Pasiphaë has been equated with the moon goddess Selene, and there is an argument she was also a Minoan solar goddess. In Sparta, senior magistrates would sleep at her shrine in the hope of visions that would guide their governance. Her story is fragmented, circling her husband and children, but from what little there is, I know for sure she’s not a woman I would ever want to cross.
It was in this household of monsters and demi-gods that her daughter Ariadne grew up, with her feral half-brother roaming the labyrinth under her feet. Like her mother, Ariadne’s origins are a contested history. According to some, she is a weaving goddess, while others claim she was a snake goddess, or a Great Goddess of Crete. In the best known version of the myth, however, she was a princess, and the only one apart from Daedelus who really understood the labyrinth.
The city of Athens owed a tribute to Crete after the death of Ariadne’s brother Androgeus. zthe tribute was seven youths and seven maidens to be sent every seven (or, depending on the version, nine) years and sacrificed to the Minotaur. To be selected was a death sentence, until Theseus, son of the Athenian king Aegeus, volunteered to go and kill the monster. The odds of his succeeding in that would have been rather low had Ariadne not fallen in love with him and offered her assistance.
Ariadne had free run of the labyrinth. She armed Theseus with a sword to kill the Minotaur and a ball of thread to find his way through the passages, and all she asked in return was to be brought with him when he left Crete.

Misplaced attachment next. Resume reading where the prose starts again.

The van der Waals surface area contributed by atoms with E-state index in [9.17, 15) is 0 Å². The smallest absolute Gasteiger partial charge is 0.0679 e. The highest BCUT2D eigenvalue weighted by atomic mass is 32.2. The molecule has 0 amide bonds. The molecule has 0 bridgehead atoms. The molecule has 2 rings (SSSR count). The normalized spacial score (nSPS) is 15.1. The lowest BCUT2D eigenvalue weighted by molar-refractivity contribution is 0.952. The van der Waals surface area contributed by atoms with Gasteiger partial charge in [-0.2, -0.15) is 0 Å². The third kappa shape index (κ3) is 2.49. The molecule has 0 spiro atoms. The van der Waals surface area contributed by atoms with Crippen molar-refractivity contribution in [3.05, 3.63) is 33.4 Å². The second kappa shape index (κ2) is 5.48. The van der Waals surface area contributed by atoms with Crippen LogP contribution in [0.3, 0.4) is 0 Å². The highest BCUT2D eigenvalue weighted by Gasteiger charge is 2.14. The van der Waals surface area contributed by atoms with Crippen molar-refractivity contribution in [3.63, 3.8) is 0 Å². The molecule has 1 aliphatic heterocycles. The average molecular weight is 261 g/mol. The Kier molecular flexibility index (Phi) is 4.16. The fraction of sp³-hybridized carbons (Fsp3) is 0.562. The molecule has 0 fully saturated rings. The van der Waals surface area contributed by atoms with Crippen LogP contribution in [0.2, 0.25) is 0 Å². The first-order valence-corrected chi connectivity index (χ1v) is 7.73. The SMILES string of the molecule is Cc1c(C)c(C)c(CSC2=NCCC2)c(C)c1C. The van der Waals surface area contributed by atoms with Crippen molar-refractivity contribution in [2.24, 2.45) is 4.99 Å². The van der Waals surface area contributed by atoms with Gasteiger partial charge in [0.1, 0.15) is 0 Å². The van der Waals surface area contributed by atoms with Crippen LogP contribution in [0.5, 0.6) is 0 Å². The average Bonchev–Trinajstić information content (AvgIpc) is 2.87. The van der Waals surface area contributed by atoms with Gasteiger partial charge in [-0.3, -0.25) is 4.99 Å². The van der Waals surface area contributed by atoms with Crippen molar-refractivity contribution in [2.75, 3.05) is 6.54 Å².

In one version, he failed even that, and she hung herself. In the better known account, he did take her with him, and her sister Phaedra too. The ship stopped at the island of Naxos on its journey to Athens, and Theseus abandoned Ariadne there while she slept. There are versions where the gods demanded it of him, with Athena personally leading Theseus back to his ship, but let’s face it: his personal history is basically one thoughtless act after another with the occasional act of dubious heroism thrown in for counterweight.
Fortunately for Ariadne, one of the gods had a great deal of interest in her. Dionysus, who was the god of wine-making, theatre and religious ecstasy, rescued her from Naxos and married her. Her wedding diadem was so spectacular it was set into the sky as a constellation, the Corona Borealis. She had twelve children with Dionysus: Oenopion, Staphylus, Thoas, Peparethus, Phanus, Eurymedon, Enyeus, Ceramus, Maron, Euanthes, Latramys and Tauropolis. The marriage to Dionysus was, it would seem, a happy one, but when Perseus came to Argos with Medusa’s head, Ariadne was among the guests turned to stone.
Dionysus did not accept her death. He went into the Underworld to get her back and not only succeeded, he brought his mother Semele to the surface as well. Both women became goddesses in their own right, joining the Pantheon on Olympus. Ariadne may have started out in the shadow of the Minotaur, but in the end, she was the woman who walked out of the dark and into Olympus itself. In the end, she got what she wanted: she got free.
These stories vary wildly depending on time and teller – I work with the sources I have to hand but if you know an alternative version I would love to hear it!